Systems that do not treat water beyond disinfection also can use coagulation/filtration, ion exchange or activated alumina to remove arsenic. Although reverse osmosis is effective, implementation costs and residuals-handling requirements make it less attractive than other treatment options unless contaminants other than arsenic also need to be removed.
Exploring non-treatment strategies
The cost of arsenic removal is significant, both in initial capital investment and ongoing operations and maintenance (O&M). According to the American Water Works Association Research Foundation, based in Denver, the projected capital costs of treating a 1 million gallons per day water well range from $0.75 to $1.50 per gallon, depending on the raw water quality and the process used to treat it. Land acquisition, if needed, will add to that cost. Additionally, the annual O&M cost for the same facility is $100,000 to $180,000.
Cost was a paramount concern in Mesa, Ariz., which delivers water to 420,000 residents. Faced with removing arsenic in 21 of its 35 wells, the city could install arsenic-treating technology, requiring an initial capital investment of $30 million, or employ “non-treatment” strategies for significantly less money.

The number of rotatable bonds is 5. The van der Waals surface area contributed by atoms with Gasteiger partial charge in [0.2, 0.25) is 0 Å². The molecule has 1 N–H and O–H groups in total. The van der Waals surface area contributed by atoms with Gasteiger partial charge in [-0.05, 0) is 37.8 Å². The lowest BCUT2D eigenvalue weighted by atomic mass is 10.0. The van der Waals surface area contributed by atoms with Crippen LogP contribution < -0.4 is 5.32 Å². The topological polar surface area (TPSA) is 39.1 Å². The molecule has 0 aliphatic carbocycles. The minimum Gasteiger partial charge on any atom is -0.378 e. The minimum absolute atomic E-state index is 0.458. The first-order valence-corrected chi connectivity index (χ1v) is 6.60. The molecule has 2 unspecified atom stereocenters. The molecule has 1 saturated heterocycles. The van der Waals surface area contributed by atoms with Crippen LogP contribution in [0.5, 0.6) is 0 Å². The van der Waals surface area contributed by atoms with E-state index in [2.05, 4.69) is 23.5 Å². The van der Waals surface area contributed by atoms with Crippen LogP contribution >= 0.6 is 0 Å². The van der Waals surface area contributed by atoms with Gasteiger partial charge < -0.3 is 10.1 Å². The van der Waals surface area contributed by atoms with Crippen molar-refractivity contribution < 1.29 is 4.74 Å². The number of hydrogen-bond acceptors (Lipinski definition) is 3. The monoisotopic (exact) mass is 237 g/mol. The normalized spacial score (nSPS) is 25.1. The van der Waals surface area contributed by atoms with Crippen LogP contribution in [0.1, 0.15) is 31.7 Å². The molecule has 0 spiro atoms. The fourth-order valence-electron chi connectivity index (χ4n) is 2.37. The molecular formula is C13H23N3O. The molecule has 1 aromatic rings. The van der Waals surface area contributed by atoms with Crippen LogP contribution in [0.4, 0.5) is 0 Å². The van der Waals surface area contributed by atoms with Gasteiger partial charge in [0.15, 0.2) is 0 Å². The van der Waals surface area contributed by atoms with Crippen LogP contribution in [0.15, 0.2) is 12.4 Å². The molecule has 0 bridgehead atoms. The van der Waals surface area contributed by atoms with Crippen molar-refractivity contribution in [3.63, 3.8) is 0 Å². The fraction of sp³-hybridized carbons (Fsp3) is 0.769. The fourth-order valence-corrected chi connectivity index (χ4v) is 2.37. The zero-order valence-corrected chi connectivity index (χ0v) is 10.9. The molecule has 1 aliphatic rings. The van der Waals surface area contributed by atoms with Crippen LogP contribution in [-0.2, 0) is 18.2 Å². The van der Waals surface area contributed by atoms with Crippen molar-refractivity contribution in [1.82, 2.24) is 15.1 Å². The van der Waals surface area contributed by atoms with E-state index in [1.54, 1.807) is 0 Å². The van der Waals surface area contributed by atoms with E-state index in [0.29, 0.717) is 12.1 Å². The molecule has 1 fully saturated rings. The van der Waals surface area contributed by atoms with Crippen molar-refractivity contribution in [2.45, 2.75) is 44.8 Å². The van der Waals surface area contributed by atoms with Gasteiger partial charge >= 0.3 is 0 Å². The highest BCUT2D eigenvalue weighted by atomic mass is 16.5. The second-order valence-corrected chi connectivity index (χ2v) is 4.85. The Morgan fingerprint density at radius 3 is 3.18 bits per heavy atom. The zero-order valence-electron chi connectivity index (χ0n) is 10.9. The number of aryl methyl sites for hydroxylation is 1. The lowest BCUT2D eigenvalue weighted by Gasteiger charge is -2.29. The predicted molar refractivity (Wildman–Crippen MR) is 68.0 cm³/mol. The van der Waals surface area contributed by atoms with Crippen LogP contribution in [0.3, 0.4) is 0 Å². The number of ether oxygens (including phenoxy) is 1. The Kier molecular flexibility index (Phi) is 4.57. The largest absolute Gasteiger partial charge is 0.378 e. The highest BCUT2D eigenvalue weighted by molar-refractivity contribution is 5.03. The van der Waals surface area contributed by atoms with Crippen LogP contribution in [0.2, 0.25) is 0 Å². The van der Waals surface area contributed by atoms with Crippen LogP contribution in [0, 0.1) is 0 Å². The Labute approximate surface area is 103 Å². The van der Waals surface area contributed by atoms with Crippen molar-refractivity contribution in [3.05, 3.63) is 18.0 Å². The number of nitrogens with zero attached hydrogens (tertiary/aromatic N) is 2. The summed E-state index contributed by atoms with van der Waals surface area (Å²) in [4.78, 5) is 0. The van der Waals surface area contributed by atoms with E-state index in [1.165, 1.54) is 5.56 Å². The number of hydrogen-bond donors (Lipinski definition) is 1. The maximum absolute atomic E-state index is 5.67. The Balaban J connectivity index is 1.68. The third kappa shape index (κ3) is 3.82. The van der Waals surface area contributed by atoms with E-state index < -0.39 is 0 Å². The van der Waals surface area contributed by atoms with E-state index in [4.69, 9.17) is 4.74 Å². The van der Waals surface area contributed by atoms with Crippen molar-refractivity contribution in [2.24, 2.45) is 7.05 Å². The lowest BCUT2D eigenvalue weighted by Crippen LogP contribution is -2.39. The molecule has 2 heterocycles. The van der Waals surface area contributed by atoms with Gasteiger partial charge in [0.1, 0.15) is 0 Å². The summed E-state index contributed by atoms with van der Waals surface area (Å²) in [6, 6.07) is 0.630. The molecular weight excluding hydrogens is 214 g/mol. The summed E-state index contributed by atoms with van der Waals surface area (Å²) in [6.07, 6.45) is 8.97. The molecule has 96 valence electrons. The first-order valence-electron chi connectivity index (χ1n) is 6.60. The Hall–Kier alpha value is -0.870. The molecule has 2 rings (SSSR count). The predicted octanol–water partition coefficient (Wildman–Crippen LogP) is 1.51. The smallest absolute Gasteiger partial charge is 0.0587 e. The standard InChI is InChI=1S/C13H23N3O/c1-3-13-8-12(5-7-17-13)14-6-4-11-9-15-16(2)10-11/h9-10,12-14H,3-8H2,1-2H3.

The city chose the latter option, and it is currently implementing a variety of non-treatment compliance measures. For example, it is:
modifying well construction to produce water from only low arsenic-bearing zones,
blending high-arsenic well water with low-arsenic surface water in reservoirs or at the well discharge to the distribution system,
limiting well operation and assigning an annual average exposure limit so the yearly arsenic concentration does not exceed a 10 ppb equivalent, and
abandoning three wells.
By implementing the non-treatment strategies, Mesa will spend less than $3 million on capital investments to meet the 10 ppb standard.
Blending water sources
Like Mesa, the Victor Valley Water District (VVWD) in Victorville, Calif., is exploring non-treatment strategies to alleviate high arsenic concentrations. (Half of the district’s 25 wells are affected by the new arsenic rule.) However, the community does not have an alternate surface water source to replace high-arsenic groundwater, and — situated in the high desert, northeast of Los Angeles — it cannot afford to abandon any water source.